Leading multinational pharmaceutical companies operating
in India have outlined various strategies to tap the Rs
18,000-crore domestic market in the post-2005 patent regime.
such as Glaxo, Pfizer, Novartis, Eli Lilly and Aventis
Pharma are in the process of finalising their Indian strategy
by rationalising their product portfolio with a focus
on more patented products, contract research and contract
manufacturing with domestic pharma corporates, and aggressive
marketing and sales by forming revamped marketing teams.
global pharma industry is valued at $300 billion and India''s
share is only 1.6 per cent. Says Glaxo SmithKline India
managing director S Kalyanasundaram: "We will focus
30 of our power brands in various therapeutic segment
and we expect them to grow by over 50 per cent in the
Motilal Oswal Securities pharma analyst Shahina Mukadam:
"India is a signatory to the World Trade Organisation
and by 2005, the country will recognise product patents.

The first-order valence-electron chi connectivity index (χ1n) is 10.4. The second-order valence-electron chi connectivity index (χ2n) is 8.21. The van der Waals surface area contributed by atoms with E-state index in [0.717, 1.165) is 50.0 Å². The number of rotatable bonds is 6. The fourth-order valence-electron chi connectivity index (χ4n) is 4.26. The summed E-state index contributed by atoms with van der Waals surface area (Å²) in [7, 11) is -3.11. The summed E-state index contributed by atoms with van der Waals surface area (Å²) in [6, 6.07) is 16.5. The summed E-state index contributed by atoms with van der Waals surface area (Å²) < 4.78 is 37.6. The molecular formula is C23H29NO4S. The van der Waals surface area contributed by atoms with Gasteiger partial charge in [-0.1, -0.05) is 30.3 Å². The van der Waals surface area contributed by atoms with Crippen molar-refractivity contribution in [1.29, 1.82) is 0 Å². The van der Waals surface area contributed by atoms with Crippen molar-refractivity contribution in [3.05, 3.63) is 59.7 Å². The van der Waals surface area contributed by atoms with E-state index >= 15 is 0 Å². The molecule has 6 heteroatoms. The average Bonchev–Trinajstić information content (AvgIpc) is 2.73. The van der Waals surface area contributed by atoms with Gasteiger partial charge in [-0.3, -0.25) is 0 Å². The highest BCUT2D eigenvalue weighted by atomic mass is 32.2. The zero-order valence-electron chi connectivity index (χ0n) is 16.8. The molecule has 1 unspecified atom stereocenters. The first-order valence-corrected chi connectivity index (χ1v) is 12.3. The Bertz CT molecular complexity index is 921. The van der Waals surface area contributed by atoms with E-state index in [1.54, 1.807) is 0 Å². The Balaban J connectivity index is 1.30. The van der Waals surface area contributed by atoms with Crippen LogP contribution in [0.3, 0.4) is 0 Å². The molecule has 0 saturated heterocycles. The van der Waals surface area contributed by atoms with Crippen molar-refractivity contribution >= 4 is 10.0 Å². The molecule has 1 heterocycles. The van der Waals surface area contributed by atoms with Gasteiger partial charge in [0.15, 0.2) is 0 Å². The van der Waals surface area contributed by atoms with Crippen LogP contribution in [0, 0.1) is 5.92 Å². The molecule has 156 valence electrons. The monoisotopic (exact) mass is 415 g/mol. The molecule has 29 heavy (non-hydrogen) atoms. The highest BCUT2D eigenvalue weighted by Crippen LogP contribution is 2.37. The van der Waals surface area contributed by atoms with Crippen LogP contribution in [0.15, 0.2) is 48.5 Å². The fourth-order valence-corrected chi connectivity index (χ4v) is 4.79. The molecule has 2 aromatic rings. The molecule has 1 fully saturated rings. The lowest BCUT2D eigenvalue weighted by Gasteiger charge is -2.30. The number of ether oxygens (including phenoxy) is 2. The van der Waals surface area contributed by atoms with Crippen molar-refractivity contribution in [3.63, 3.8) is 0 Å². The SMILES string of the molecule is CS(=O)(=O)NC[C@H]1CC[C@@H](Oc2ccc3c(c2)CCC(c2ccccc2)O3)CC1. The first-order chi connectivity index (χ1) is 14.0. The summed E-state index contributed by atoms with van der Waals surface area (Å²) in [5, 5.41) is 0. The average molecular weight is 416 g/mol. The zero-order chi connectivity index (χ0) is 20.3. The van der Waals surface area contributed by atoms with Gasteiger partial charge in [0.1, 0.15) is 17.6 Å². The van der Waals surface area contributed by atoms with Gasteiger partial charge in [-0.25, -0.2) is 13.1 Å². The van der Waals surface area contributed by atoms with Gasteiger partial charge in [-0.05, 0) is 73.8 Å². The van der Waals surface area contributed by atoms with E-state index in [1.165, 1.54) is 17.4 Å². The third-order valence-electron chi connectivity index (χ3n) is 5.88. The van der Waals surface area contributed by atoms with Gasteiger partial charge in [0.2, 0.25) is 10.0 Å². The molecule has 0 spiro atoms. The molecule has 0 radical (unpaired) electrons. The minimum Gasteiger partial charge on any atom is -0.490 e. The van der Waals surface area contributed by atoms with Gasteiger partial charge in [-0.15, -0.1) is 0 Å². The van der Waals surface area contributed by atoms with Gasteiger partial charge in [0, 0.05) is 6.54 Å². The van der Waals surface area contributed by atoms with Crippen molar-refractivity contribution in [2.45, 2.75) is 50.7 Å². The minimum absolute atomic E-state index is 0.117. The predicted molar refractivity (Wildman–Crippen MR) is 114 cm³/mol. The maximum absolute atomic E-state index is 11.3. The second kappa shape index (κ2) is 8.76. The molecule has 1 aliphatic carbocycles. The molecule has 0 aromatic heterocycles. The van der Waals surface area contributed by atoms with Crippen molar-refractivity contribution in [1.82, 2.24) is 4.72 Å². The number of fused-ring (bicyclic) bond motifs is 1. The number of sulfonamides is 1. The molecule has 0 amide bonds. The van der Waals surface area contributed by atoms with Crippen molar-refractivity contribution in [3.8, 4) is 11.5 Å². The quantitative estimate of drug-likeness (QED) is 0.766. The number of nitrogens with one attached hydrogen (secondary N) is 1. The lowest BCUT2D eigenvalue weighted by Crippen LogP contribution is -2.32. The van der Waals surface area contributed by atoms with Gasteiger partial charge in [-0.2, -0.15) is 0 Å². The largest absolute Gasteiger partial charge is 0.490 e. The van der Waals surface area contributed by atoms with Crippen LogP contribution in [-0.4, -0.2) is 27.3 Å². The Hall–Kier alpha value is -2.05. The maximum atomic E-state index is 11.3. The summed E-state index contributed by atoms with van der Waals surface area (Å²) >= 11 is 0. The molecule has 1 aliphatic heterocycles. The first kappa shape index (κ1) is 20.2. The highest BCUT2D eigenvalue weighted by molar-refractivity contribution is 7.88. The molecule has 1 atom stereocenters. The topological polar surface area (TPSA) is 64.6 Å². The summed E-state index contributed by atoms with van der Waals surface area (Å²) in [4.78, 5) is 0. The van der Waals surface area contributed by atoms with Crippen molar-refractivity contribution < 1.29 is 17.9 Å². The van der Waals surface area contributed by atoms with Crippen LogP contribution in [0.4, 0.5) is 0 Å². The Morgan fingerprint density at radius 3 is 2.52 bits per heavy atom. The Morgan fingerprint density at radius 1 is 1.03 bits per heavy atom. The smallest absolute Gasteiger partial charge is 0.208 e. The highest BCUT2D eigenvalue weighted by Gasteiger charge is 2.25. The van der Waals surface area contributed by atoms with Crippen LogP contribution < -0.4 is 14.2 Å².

The Second Patent Amendment Act was passed by the Parliament,
though there are some difference of opinion on compulsory
licensing, in 2002. It aligns Indian law with those recommended
by trade-related property rights. That effectively means
that patent protection will be extended to all products
patented after 1995, if they are introduced here and multinational
corporations are focusing on this currently."
US-based pharma firm Pfizer has said that the company
has been focusing on 12 products from the existing portfolio.
Bangalore-based AstraZeneca trimmed its product portfolio
to 14 patented products from the earlier 35.
Pfizer India managing director Hocine Sidi Said: "We
will continuously rationalise products and introduce new
patented ones in the Indian market at the same time as
the rest of the world. Post-2005, we expect more research-driven
collaborations in India." Pfizer Inc has already
set up a four-member team to evaluate the business possibilities
in India in the post-patent regime.
move towards patent regime also attracts companies to
look at India as their centre for research and development
as well as for contract research. The US-based Eli Lilly
has started to source bulk drugs such as Nizatidine and
Methohexital for its global requirements from Shasun Chemicals.
company is also working for another seven molecules for
Lilly''s developing industrial production process, say
industry sources. Similarly, 35-40 per cent of the global
manufacturing volumes of GSK worldwide, in number of tablets,
liquid drugs and injectables, is sourced from India.